It was the testimony of Charles W. Anderson that he procured from the office of Dr. Wood, M.D., a prescription for ordinary spectacles. He took the prescription to the office of Cohen and told Cohen that he wanted contact lenses instead of eyeglasses. At Cohen's instigation they went to the office of Dr. Wood, where Cohen himself took measurements of each of Anderson's eyes. Anderson did not see Dr. Wood on this visit.

The measurements were taken with the use of an instrument found by the board to be an aphthalmometer. They then returned to Cohen's office where contact lenses were ordered. Later Anderson returned to Cohen's office and obtained the lenses. He was given instructions as to how to clean them and insert them. He was also instructed to return *19 to Dr. Wood's office after about a week for a checkup. Dr. Wood received a total of $22.00 for his services; Cohen received a total of $174.30 for his services and the lenses.

In the case of Bill Grace, Cohen took him also to the office of Dr. Wood and made necessary measurements preparatory to supplying him with contact lenses.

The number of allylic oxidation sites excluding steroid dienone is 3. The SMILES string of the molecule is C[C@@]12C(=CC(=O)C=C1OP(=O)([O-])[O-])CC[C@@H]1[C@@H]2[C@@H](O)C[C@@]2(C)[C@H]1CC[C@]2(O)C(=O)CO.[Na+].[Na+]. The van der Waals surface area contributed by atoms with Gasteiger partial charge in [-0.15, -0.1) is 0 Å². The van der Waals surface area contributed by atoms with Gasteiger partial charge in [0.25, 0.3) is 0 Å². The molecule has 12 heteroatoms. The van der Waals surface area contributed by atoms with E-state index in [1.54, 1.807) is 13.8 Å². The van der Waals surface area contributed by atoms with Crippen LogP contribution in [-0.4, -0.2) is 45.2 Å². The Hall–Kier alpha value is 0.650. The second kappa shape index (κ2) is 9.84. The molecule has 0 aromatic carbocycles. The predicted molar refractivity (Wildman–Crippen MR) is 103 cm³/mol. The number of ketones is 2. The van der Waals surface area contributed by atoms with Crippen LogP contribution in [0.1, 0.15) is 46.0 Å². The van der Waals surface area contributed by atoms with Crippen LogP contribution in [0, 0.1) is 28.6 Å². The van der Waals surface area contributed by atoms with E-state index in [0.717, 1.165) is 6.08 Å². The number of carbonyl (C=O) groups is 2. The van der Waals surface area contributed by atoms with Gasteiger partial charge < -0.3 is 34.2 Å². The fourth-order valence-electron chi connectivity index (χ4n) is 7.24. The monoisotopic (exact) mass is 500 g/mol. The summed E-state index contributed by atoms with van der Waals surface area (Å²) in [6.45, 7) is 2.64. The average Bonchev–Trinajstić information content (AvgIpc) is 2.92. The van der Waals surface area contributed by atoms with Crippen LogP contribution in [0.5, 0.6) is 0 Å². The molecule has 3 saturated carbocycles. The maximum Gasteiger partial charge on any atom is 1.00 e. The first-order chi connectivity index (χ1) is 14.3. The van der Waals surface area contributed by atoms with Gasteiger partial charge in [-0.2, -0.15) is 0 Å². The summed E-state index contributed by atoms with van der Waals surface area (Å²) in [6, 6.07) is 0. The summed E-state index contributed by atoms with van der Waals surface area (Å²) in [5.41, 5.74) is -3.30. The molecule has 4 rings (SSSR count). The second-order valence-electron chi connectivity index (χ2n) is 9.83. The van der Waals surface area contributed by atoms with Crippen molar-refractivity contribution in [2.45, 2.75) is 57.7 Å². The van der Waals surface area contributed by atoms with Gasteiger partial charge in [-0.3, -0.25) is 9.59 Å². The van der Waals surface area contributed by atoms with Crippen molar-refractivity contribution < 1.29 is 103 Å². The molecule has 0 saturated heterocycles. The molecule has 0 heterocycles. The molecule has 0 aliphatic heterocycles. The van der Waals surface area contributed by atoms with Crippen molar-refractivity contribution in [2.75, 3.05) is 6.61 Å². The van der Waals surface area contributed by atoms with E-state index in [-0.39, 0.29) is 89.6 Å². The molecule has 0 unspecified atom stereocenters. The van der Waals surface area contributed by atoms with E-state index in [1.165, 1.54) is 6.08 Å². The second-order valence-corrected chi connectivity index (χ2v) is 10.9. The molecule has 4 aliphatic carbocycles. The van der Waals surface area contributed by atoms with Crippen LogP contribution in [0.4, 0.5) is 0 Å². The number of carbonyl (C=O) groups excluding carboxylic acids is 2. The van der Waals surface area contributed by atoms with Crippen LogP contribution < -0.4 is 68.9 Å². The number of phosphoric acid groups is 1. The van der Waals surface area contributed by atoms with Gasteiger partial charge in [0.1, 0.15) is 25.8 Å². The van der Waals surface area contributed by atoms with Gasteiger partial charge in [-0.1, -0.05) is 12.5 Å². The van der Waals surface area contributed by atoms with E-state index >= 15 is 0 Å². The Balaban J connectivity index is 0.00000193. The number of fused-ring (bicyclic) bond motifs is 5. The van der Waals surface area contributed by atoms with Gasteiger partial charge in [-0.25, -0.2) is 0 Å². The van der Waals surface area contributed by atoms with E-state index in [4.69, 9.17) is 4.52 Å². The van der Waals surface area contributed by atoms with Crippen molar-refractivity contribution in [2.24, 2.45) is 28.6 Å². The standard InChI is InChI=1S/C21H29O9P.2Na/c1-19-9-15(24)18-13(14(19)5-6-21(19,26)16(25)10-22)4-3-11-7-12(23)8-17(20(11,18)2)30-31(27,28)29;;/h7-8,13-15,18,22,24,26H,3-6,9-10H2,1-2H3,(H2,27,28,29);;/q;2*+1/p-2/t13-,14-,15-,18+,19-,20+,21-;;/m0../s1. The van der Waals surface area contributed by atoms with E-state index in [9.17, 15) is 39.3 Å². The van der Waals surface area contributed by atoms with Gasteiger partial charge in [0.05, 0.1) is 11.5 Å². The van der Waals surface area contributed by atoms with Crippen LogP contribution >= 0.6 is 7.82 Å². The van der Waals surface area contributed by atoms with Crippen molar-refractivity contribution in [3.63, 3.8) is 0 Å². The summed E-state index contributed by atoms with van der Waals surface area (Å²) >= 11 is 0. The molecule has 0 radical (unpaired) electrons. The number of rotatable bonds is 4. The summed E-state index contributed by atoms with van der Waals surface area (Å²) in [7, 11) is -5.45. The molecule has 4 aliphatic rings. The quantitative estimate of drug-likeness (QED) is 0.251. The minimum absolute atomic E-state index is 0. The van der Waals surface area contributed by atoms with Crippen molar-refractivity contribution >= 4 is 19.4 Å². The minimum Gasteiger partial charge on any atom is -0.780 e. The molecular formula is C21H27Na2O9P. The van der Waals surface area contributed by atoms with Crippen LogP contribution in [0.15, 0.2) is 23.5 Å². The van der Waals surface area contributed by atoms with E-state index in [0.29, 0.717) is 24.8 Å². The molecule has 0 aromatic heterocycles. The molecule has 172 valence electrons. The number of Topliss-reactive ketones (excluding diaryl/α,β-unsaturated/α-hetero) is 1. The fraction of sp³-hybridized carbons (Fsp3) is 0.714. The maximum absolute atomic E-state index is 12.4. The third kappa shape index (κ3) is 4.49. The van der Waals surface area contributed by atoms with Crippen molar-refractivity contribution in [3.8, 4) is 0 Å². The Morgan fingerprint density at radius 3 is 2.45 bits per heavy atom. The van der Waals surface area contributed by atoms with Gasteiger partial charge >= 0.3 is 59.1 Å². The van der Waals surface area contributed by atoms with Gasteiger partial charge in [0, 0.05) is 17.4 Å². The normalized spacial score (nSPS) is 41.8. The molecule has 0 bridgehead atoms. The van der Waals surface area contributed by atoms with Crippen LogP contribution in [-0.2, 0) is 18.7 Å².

We think the judge in the lower court erred when he concluded that the testimony was vague as to what actually took place when Cohen with Anderson and Grace were at the office of Dr. Wood.

In the case of Melton v. Ezell, 250 S.C. 183, 156 S.E. (2d) 871 (1967), we held:

"A person shall be deemed to be practicing optometry if he shall `prescribe or fit contact lenses.'" See Section 56-1051 (5), Code of 1962.

It is abundantly clear that Cohen did fit contact lenses. The argument of counsel that Cohen worked under the supervision of Dr. Wood simply is not supported by the record. If such were true, Cohen could have so testified but did not. The evidence which was submitted proves the contrary. We hold that the lower court erred in setting aside the order of the board.

As indicated above, Cohen has also appealed. He asserts first, that the court erred in refusing to rule that the board should have eliminated as a matter of law the charge which reads as follows:

"7. In that you, as a dispensing optician, have been and now are operating under the name, Sunland Optical Laboratory."